Throughout this paper, we will be using our model of a handoff procedure to illustrate our task modeling language. A "handoff", or a change of aircraft controller, occurs whenever an aircraft is changing from one controlling sector to another. The handoff procedure involves communication between the controller currently controlling the aircraft, the next controller to control the aircraft, and the pilot. Our model of this procedure includes the required tasks from each controller's point of view and the pilot's point of view. The handoff procedure model also includes a model of the radio used by the pilot to control the frequency to which she listens for controller communication. The radio component is included in the model because it is an integral part of the hardware/software portion of the system during the handoff procedure.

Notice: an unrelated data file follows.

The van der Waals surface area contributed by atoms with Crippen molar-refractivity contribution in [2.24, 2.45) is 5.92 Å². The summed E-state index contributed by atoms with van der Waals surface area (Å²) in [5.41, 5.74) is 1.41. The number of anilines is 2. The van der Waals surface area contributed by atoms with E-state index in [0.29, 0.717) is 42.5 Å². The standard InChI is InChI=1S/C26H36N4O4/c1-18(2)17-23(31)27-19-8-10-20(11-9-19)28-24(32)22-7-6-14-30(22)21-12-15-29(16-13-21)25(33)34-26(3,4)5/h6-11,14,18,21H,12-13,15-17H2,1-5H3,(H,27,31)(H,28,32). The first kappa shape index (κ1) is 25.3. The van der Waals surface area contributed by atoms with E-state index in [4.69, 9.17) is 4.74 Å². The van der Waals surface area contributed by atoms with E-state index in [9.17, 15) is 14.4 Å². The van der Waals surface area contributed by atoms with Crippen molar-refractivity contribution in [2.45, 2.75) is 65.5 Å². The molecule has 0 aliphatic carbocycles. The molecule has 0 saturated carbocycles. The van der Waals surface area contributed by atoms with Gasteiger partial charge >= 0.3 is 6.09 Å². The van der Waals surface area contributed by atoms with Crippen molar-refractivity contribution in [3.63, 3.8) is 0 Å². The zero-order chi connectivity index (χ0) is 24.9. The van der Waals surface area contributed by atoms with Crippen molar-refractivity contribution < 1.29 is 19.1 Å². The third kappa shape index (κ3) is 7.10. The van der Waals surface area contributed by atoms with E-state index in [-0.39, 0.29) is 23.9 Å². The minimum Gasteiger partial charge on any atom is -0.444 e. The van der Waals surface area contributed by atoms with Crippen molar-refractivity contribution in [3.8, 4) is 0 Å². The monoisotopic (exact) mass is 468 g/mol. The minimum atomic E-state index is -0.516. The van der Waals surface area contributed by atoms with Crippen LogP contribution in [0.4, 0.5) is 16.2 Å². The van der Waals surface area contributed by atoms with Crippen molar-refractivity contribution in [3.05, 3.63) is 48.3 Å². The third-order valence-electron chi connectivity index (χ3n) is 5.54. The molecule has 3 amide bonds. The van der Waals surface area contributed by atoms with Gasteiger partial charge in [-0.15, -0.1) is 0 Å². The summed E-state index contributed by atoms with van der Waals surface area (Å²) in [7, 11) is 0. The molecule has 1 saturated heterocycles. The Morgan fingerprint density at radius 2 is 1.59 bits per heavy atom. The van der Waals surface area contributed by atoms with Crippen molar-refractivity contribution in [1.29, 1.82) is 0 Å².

We chose this model to demonstrate our modeling and analysis technique because the model is complex enough to have interesting characteristics while remaining clear enough to be easily understood by readers who are not familiar with air traffic control. The handoff procedure consists of multiple components each with variety of tasks to complete and interesting interactions with other components.
5 Description of Visual Modeling Language
Figures 1, 2 and 3 show the visual model for current implementation of the handoff procedure in air traffic control systems.